Investment Markets Review: Winners & Losers

The last 12 months has seen one of those unusual periods where every major asset class gained in value.

The Emerging Markets sector, which includes investments in companies listed in places like India, China and Brazil, performed the best, producing an impressive return of 35.5% for the year.

Worst performing, predictably, was cash at just 0.8%, as central banks continued to supress interest rates across most developed economies.

Looking back, the various runaway investment markets offer stark contrast to 2008, when just three asset classes were in the black.  That year only Government Bonds, Gold and Cash moved forwards.  Interestingly, performing worst was Emerging Markets, falling back a massive 53% as investors cowered from riskier markets repatriating their funds to safer havens.

The MSCI EAFE index, which tracks stock market performance of the worlds most developed economies excluding North America, was second highest in 2017, producing an investment return of 25%.  America’s primary stock index, the S&P 500, was next with 23%.

Looking at individual top performers, it’s hard to ignore Bitcoin.   After rising from around $1,000 at the beginning of 2017, to reaching a peak of around $18,000 in December, before falling back to below $8,000 at the time of writing, it’s been a high-octane journey!  It’s difficult to see prices stabilising any time soon and many, including myself, predict that Bitcoin is likely to crash a lot further.

 

 

Bitcoin 12 Month Performance to 5th February 2018

Of course, we’ve also seen the catastrophic collapse of Carillion Plc.  With the share price falling from £1.90 on the 7th July 2017, to 56p 5 days later, it’s more than bizarre that this early market warning wasn’t mainstream news before it’s January 18 bankruptcy.  The enquiry will run long!

 

Carillion 12-month performance to 15th January 2018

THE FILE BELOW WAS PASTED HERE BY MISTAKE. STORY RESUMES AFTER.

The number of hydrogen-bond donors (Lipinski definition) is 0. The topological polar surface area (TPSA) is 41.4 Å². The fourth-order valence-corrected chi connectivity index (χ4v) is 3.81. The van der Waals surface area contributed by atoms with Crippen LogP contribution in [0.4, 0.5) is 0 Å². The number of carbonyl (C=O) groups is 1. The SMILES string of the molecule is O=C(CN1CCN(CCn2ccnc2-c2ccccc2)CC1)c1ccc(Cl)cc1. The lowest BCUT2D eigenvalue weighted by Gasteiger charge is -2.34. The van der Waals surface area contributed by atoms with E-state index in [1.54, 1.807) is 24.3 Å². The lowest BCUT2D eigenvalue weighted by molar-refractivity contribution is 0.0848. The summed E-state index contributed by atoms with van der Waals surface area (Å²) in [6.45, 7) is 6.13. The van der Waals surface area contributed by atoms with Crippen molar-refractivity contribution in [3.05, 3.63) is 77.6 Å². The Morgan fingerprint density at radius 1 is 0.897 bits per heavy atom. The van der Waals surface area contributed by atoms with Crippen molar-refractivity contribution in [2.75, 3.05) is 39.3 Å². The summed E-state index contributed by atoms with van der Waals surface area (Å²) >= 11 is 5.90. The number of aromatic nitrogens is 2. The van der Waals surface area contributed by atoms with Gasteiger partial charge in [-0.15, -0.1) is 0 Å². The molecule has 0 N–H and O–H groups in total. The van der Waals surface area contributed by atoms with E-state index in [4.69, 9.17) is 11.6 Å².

On the upside, with so many companies producing a positive return over the last 12 months, more than 70 of the FTSE 100 moved forward over the year, there’s so many success stories to choose from.

Interestingly, Housebuilders fared particularly well.  Persimmon, Berkeley and Barratt all had an exceptional 12 months, up 55%, 53% and 44% respectively, capping an impressive year following a number of government incentives like Help to Buy buoying the sector.

Across the pond, the best performing stock on the S&P 500 was NRG Energy which was up a more than impressive 128% over the year as it announced plans to restructure its business, cut costs and divest of its renewable energy assets.

Can this momentum continue

So, can equity markets keep moving forward?  In January 2018 most markets showed some level of retreat as investors locked in gains.  However, many are predicting another strong year for the global economy and the worlds equity markets.  Ethan Harris, head of Global Economics at Bank of America Merrill Lynch has predicted another strong year for global economic growth and has issued warnings that the US economy could show signs of overheating as they reach full employment.  Worryingly for equity investors, this may trigger the Fed into raising interest rates faster than the markets expect.  Meanwhile, A J Bell Investment Director, Russ Mould predicts the FTSE 100 could exceed a record busting 8,000 points before the year is out.

With not too much on the political agenda for 2018, other than Presidential elections in Russia, market momentum is likely to be dictated by the threat of higher inflation.

Ultimately, we should take all predictions with a grain of salt.  At the beginning of 2017 some 12 major US investment banks polled by Fortune predicted an unstable year due Trump’s actions and that the S&P 500 would finish the year between 2,200 and 2,500.  It ended significantly above this at 2,700 with very little volatility.